Although the rate of problematic drinking was 21%, only 7% of respondents had sought help of any type for alcohol or substance use… By contrast, 37% of respondents had sought help for mental health concerns.From looking at this data, one could speculate that there may be less stigma or fewer barriers in seeking help for mental health concerns than for substance use problems. For whatever reason, over five times the number of participants had sought help for mental health concerns than for substance use problems. This limited help-seeking behavior was also found in law students, where only 4% of respondents answered affirmatively that they had sought help from a health professional for alcohol or drug problems, whereas approximately 20% had sought help from a health professional for a mental health concern.13

What Have We Learned?

  • Attorneys in the United States have significantly higher rates of problematic drinking and mental health problems than the general population. According to the Substance Abuse and Mental Health Services Administration, 6.6% of adult Americans experienced a major depressive episode in 2014 and 6.4% had an alcohol use disorder,14 whereas 28% of attorneys reported mild or higher levels of depression and 21% scored at a level consistent with problematic drinking.
  • Younger, less experienced lawyers working in small firms have higher levels of distress symptoms than their older, more experienced peers.
  • Lawyers don’t seek help for their behavioral health problems because they fear someone will find out and it will discredit them and possibly affect their license.
  • Law student research seems to demonstrate similar themes, with law students experiencing higher levels of distress symptoms than the general population and limited help-seeking behaviors.15

This research is a call for action. The numbers we uncovered are incompatible with a sustainable professional culture. Too many individuals are struggling and suffering, and the impact on the public is too great for the profession to ignore.

What Are the Implications for the Legal Community?

The results are compelling. The implications for the legal community are multifaceted and far-reaching. This study, along with the study on law student well-being,16 is a call for action—a call for every part of the legal community to contribute toward addressing this crisis. From law schools, to bar admission agencies, bar associations, legal regulators, lawyer assistance programs, and private firms and beyond, it is time for all stakeholders to get actively involved. It is the duty of each entity to evaluate what it can do within its respective role—to coordinate with others to promote early referral to behavioral health services, encourage help-seeking behavior, support and establish policies and procedures that demote the use of alcohol within work settings and at work events, and promote wellness and balance.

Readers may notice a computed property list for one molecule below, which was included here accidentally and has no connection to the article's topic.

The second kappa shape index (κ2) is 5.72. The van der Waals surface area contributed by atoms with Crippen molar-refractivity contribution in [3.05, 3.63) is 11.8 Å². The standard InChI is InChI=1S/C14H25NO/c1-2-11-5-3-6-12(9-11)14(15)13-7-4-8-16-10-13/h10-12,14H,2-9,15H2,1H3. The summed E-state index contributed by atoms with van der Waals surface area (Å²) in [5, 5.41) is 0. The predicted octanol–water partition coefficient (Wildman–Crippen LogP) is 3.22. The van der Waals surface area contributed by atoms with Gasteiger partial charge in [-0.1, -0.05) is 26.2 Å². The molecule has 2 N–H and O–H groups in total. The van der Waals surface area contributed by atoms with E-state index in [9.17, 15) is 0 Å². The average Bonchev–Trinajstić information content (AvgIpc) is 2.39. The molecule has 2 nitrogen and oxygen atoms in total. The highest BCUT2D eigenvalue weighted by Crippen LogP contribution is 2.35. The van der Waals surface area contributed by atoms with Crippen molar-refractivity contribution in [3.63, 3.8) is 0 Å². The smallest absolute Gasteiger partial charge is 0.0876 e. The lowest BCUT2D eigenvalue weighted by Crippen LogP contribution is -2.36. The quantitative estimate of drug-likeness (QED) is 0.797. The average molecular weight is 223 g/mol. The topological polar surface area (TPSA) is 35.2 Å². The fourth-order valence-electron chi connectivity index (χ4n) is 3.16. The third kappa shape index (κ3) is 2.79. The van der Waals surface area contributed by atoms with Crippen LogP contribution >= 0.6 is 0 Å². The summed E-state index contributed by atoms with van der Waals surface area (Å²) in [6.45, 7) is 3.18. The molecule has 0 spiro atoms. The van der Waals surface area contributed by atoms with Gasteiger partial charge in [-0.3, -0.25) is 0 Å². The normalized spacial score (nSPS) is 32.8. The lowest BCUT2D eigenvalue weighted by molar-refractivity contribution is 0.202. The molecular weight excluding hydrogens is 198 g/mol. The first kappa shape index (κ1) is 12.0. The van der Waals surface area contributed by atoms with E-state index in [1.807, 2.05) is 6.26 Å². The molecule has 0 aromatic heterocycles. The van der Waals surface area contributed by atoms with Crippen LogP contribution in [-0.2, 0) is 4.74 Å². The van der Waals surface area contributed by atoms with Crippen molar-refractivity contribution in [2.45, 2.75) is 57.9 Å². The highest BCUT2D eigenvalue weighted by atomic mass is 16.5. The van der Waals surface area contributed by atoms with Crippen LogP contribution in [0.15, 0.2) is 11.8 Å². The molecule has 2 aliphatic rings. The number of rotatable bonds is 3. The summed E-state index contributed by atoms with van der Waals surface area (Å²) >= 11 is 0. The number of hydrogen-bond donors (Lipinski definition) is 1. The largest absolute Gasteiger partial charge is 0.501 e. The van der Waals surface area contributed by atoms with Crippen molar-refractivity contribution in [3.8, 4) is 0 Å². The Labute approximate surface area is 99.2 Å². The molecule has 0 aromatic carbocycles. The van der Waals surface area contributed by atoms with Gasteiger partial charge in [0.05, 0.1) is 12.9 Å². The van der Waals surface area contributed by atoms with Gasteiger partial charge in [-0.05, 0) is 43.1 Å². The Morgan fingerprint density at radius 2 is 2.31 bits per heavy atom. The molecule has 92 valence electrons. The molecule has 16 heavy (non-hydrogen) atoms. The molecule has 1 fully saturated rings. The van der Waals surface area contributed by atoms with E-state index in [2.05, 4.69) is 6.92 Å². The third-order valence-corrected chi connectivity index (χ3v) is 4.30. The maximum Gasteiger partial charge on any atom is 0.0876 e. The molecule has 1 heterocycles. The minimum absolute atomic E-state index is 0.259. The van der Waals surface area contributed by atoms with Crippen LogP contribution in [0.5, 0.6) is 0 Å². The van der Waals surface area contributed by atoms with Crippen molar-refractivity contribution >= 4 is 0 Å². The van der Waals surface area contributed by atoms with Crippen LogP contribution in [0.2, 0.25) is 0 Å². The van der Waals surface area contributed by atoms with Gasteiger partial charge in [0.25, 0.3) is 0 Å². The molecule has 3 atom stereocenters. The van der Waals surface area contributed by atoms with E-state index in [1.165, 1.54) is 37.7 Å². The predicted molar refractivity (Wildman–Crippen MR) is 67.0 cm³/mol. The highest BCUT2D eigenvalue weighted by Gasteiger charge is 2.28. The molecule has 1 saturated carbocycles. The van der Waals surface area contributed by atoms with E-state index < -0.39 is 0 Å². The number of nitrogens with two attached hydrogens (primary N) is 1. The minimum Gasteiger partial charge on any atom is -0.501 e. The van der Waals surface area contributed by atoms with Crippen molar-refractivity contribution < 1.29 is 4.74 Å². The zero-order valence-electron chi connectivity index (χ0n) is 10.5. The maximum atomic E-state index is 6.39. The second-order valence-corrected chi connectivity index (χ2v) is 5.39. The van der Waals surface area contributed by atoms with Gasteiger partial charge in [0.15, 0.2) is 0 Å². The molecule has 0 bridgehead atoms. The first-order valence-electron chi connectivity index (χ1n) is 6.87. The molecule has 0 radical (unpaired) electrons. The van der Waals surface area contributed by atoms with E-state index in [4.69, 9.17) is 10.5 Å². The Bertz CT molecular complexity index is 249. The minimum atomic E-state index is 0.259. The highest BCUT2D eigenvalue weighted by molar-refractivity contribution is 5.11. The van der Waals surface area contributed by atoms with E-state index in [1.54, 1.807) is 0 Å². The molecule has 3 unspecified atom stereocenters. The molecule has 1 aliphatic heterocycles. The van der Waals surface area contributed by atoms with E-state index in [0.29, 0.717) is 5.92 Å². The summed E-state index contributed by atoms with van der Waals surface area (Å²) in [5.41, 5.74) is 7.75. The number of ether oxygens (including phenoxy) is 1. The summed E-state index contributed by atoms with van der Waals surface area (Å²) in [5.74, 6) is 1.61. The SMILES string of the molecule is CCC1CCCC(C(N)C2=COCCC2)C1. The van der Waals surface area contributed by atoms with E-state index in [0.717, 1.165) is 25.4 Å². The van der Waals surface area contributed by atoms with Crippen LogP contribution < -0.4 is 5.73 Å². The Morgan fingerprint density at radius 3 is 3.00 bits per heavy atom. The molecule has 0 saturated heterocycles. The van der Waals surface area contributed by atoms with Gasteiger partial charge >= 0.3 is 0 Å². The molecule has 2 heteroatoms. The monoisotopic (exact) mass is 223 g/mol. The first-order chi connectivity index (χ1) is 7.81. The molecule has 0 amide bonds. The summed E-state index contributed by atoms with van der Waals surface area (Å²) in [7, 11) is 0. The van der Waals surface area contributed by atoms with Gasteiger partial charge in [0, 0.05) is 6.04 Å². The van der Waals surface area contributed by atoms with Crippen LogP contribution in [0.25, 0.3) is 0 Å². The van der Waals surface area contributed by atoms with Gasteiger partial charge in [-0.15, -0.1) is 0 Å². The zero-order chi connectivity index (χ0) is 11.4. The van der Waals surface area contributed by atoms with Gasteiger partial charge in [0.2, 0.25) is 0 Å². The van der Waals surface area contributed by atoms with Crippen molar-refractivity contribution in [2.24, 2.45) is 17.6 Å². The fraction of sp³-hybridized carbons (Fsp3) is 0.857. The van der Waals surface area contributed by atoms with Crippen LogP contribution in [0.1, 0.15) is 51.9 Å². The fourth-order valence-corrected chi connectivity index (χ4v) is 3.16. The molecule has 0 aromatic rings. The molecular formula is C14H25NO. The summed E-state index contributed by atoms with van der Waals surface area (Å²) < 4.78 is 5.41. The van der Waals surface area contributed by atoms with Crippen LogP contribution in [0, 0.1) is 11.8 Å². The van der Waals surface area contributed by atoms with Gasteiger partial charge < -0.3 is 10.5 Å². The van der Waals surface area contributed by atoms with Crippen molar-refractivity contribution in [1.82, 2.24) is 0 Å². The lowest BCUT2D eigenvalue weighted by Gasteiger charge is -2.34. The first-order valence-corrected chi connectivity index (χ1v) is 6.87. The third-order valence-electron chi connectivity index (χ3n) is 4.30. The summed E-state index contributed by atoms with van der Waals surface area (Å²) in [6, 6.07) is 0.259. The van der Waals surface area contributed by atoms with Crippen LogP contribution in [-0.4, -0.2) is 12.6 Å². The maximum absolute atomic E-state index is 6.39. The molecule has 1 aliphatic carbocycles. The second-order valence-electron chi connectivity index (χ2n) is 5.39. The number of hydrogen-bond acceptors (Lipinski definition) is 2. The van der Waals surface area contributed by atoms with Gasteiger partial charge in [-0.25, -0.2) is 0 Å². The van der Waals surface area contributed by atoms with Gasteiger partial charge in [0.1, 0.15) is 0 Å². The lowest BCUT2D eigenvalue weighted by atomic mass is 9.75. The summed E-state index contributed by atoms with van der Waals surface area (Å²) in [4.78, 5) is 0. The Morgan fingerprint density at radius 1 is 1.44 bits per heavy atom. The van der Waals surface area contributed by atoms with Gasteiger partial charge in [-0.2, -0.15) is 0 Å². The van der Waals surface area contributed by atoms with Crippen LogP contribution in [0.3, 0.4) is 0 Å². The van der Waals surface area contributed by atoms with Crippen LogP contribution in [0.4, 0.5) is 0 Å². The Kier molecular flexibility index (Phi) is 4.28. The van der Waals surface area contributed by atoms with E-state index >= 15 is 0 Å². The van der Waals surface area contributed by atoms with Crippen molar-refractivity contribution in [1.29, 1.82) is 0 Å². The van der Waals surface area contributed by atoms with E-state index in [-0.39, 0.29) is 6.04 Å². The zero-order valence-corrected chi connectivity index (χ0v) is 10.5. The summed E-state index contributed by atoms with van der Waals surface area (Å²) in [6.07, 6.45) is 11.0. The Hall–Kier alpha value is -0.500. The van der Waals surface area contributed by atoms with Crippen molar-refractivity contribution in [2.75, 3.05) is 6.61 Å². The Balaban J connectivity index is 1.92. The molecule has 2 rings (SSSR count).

A Focus on Wellness Is Needed

Many lawyers find themselves working long hours; getting minimal sleep; not eating well; and distancing themselves from family, friends, and colleagues as they attempt to keep up with the demands of the profession. These patterns are reinforced by organizations that impose heavy workloads on their employees without consideration for the impact upon those employees. Young lawyers are having difficulties finding jobs and paying off student loans and often struggle to maintain adequate social support, while also postponing life events such as marriage and starting a family. It is possible, if not probable, that these circumstances contribute to the higher level of distress symptoms we see among lawyers during their first 15 years of practice.

Wellness concepts include teaching law students and legal professionals about stress management as well as building hardiness and resiliency skills; the importance of physical exercise, good sleep, and quality nutrition; minimizing alcohol use; and incorporating interpersonal connectedness into their lives. Wellness is connected to life satisfaction and happiness. A 2014 study on lawyers and ­happiness found that those who engage in work that is interesting, engaging, and personally meaningful are happier than those who seek good grades, prestige, and affluence.17 The study’s authors also state that “the tendency of law students and young ­lawyers to place prestige or financial concerns before their desires to ‘make a difference’ or serve the good of others will undermine their ongoing happiness in life”; accordingly, they state that “one powerful approach to raise the level of professional behavior among lawyers is to teach law students and lawyers to maximize their own happiness.”18 We have to ask what lawyers are being taught about maintaining wellness during law school and throughout their careers. What messages are they receiving about seeking help if needed; maintaining quality ­connections with family, friends, and colleagues; or finding work that is personally meaningful and interesting?